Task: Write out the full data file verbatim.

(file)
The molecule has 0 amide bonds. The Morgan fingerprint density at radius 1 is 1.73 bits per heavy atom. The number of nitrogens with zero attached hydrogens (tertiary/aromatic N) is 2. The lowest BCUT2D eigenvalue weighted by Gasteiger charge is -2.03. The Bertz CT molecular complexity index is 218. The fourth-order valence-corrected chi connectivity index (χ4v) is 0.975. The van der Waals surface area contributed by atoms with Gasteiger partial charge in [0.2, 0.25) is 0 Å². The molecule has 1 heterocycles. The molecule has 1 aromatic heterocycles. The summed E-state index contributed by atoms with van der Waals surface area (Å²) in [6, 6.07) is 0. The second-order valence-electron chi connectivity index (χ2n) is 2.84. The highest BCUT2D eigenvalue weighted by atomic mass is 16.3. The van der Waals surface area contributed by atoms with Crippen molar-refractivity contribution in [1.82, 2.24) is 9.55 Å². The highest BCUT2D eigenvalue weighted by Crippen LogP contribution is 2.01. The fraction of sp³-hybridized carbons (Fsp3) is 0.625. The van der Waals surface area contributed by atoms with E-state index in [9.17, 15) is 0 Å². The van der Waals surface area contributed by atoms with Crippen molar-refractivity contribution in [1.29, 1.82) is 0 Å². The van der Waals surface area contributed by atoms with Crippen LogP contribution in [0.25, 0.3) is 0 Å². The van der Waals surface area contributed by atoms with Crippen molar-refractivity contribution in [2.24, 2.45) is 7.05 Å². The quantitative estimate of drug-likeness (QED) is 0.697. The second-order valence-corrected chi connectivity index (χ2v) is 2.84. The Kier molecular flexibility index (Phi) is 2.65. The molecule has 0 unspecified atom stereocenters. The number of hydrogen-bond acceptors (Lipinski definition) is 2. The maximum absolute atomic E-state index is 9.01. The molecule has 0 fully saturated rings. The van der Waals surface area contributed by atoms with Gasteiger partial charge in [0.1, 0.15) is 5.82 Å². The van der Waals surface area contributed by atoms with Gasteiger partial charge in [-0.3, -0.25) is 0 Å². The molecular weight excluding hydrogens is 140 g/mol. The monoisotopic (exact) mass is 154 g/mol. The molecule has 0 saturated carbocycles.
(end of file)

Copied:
The molecule has 0 amide bonds. The Morgan fingerprint density at radius 1 is 1.73 bits per heavy atom. The number of nitrogens with zero attached hydrogens (tertiary/aromatic N) is 2. The lowest BCUT2D eigenvalue weighted by Gasteiger charge is -2.03. The Bertz CT molecular complexity index is 218. The fourth-order valence-corrected chi connectivity index (χ4v) is 0.975. The van der Waals surface area contributed by atoms with Gasteiger partial charge in [0.2, 0.25) is 0 Å². The molecule has 1 heterocycles. The molecule has 1 aromatic heterocycles. The summed E-state index contributed by atoms with van der Waals surface area (Å²) in [6, 6.07) is 0. The second-order valence-electron chi connectivity index (χ2n) is 2.84. The highest BCUT2D eigenvalue weighted by atomic mass is 16.3. The van der Waals surface area contributed by atoms with Crippen molar-refractivity contribution in [1.82, 2.24) is 9.55 Å². The highest BCUT2D eigenvalue weighted by Crippen LogP contribution is 2.01. The fraction of sp³-hybridized carbons (Fsp3) is 0.625. The van der Waals surface area contributed by atoms with E-state index in [9.17, 15) is 0 Å². The van der Waals surface area contributed by atoms with Crippen molar-refractivity contribution in [1.29, 1.82) is 0 Å². The van der Waals surface area contributed by atoms with Crippen LogP contribution in [0.25, 0.3) is 0 Å². The van der Waals surface area contributed by atoms with Crippen molar-refractivity contribution in [2.24, 2.45) is 7.05 Å². The quantitative estimate of drug-likeness (QED) is 0.697. The second-order valence-corrected chi connectivity index (χ2v) is 2.84. The Kier molecular flexibility index (Phi) is 2.65. The molecule has 0 unspecified atom stereocenters. The number of hydrogen-bond acceptors (Lipinski definition) is 2. The maximum absolute atomic E-state index is 9.01. The molecule has 0 fully saturated rings. The van der Waals surface area contributed by atoms with Gasteiger partial charge in [0.1, 0.15) is 5.82 Å². The van der Waals surface area contributed by atoms with Gasteiger partial charge in [-0.3, -0.25) is 0 Å². The molecular weight excluding hydrogens is 140 g/mol. The monoisotopic (exact) mass is 154 g/mol. The molecule has 0 saturated carbocycles.